Bombay has enveloped itself into so many myths that it took me a year to finally break them free. Often I would reprimand myself for not believing them. These myths & tales are not written anywhere, web implant they are perpetrated and spread by people living here, or those who would have visited the city sometime in its past.
Today, these are my observations:
a) Myth No 1 – Bombay’s autowallahs are sans nakhras – Nothing can be more far-fetched from truth. I had heard so much about these ‘good hardworking samaritans’ that the first time an auto-driver refused to go a short-distance, I was nearly heartbroken and extremely aghast.
Agreed they are a shade better than their Delhi counterparts. But to say they are symbols of hard-working virtue, is a folly. I have often stood helplessly (sometimes in rain) trying to convince rude and uncouth rickshaw-wallahs to cross the east to west side of supposedly the same area. On an average it took at least five-six rejections before one of them would obligingly relent.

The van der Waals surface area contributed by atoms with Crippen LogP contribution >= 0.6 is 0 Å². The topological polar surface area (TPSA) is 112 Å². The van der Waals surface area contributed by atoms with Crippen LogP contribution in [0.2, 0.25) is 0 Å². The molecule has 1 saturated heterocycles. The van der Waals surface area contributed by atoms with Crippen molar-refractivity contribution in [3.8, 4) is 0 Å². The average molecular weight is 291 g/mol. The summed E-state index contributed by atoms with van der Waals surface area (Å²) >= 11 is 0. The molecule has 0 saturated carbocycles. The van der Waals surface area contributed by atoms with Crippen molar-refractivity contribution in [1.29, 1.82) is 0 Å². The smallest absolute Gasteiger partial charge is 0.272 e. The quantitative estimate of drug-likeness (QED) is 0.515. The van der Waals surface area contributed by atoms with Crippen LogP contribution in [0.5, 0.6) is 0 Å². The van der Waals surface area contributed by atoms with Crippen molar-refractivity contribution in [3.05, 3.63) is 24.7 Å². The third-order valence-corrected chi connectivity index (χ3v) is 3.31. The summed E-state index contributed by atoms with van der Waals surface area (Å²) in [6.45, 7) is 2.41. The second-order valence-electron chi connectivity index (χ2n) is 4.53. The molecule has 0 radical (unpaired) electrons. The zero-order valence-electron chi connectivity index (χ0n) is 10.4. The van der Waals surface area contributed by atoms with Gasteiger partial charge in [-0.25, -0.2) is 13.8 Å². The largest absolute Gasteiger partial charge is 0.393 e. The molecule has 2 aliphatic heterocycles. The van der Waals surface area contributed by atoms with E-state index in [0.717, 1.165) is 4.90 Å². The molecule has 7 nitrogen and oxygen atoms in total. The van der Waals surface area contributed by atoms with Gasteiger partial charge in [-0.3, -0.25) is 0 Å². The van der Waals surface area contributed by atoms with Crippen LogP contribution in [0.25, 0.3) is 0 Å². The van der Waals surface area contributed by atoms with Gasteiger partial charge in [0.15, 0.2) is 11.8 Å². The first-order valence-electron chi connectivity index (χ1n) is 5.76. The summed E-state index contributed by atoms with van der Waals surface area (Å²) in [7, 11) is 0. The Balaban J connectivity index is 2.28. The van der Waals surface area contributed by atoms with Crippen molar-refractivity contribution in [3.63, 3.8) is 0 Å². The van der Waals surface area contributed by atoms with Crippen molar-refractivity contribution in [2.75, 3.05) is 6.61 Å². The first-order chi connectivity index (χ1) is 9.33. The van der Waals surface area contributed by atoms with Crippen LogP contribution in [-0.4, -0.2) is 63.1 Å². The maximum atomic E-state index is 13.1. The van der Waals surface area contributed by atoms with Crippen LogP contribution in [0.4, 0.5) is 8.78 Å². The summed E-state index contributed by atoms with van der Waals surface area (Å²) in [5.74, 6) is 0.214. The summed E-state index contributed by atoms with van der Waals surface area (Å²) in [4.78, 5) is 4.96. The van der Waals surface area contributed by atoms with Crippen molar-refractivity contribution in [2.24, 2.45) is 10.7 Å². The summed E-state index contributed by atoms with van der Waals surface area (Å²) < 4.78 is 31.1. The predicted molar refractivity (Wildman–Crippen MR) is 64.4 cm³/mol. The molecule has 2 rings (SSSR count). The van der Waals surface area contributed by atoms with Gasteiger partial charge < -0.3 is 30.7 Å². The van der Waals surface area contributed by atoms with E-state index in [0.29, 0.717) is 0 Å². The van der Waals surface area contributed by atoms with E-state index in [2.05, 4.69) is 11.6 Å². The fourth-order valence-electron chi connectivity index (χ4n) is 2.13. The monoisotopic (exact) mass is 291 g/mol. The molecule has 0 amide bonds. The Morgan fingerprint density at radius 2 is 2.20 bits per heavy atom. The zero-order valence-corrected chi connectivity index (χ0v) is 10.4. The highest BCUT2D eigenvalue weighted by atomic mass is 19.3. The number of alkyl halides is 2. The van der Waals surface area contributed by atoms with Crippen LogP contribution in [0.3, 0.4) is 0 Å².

Sorry, but as I experienced it, Bombay’s autowallahs are discourteous & disrepectful (and equally bad drivers).
b) Myth No 2 – Traffic moves in a straight line – Probably true to a small extent on the ‘town side’ (which to the uninitiated is the tip of the island city, starting from south of Bandra upto the sea). Elsewhere, the situation is no better than that of, say, Delhi. Worse, the tight roads(& lack of alternative routes) make the matters more unfavorable.
c) Myth No 3 – Bombay travels in trains – Again, partially true. The days when a CEO would prefer a public train to a private transport are long gone. I hate to sound condescending (or as Mumbai Mirror mentioned in an interesting article ‘class perceptions & snobbery in trains’) but fact is, there is a shift in demographics of those who travel by train. More and more people are switching over to their own vehicles. In my office, I am sure that after a certain heirarichal barrier, employees are avoiding train-travel.
Perhaps, that is also the reason for the increased choking of the traffic – which (given the habit to labelize and generalize here), the Bombayiites with casual grandness mention as ‘The Legendary Bombay Traffic’ – which, by the way, sadly is no myth!